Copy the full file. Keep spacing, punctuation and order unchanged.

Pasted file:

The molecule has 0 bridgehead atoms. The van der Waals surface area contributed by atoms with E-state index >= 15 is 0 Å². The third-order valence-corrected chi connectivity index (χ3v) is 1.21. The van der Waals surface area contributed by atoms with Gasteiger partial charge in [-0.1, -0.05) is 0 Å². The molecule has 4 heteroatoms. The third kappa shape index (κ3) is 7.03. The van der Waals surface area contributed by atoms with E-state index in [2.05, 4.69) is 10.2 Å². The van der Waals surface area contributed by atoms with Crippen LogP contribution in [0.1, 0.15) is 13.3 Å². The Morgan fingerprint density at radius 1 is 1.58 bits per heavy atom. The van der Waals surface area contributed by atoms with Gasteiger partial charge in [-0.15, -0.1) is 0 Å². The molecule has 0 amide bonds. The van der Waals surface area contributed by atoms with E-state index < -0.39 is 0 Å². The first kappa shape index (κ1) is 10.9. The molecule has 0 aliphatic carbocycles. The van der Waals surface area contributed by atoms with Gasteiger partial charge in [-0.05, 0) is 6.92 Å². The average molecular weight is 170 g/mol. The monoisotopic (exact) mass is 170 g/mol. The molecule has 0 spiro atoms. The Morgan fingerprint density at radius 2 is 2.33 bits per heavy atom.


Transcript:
The molecule has 0 bridgehead atoms. The van der Waals surface area contributed by atoms with E-state index >= 15 is 0 Å². The third-order valence-corrected chi connectivity index (χ3v) is 1.21. The van der Waals surface area contributed by atoms with Gasteiger partial charge in [-0.1, -0.05) is 0 Å². The molecule has 4 heteroatoms. The third kappa shape index (κ3) is 7.03. The van der Waals surface area contributed by atoms with E-state index in [2.05, 4.69) is 10.2 Å². The van der Waals surface area contributed by atoms with Crippen LogP contribution in [0.1, 0.15) is 13.3 Å². The Morgan fingerprint density at radius 1 is 1.58 bits per heavy atom. The van der Waals surface area contributed by atoms with Gasteiger partial charge in [-0.15, -0.1) is 0 Å². The molecule has 0 amide bonds. The van der Waals surface area contributed by atoms with E-state index < -0.39 is 0 Å². The first kappa shape index (κ1) is 10.9. The molecule has 0 aliphatic carbocycles. The van der Waals surface area contributed by atoms with Gasteiger partial charge in [-0.05, 0) is 6.92 Å². The average molecular weight is 170 g/mol. The monoisotopic (exact) mass is 170 g/mol. The molecule has 0 spiro atoms. The Morgan fingerprint density at radius 2 is 2.33 bits per heavy atom.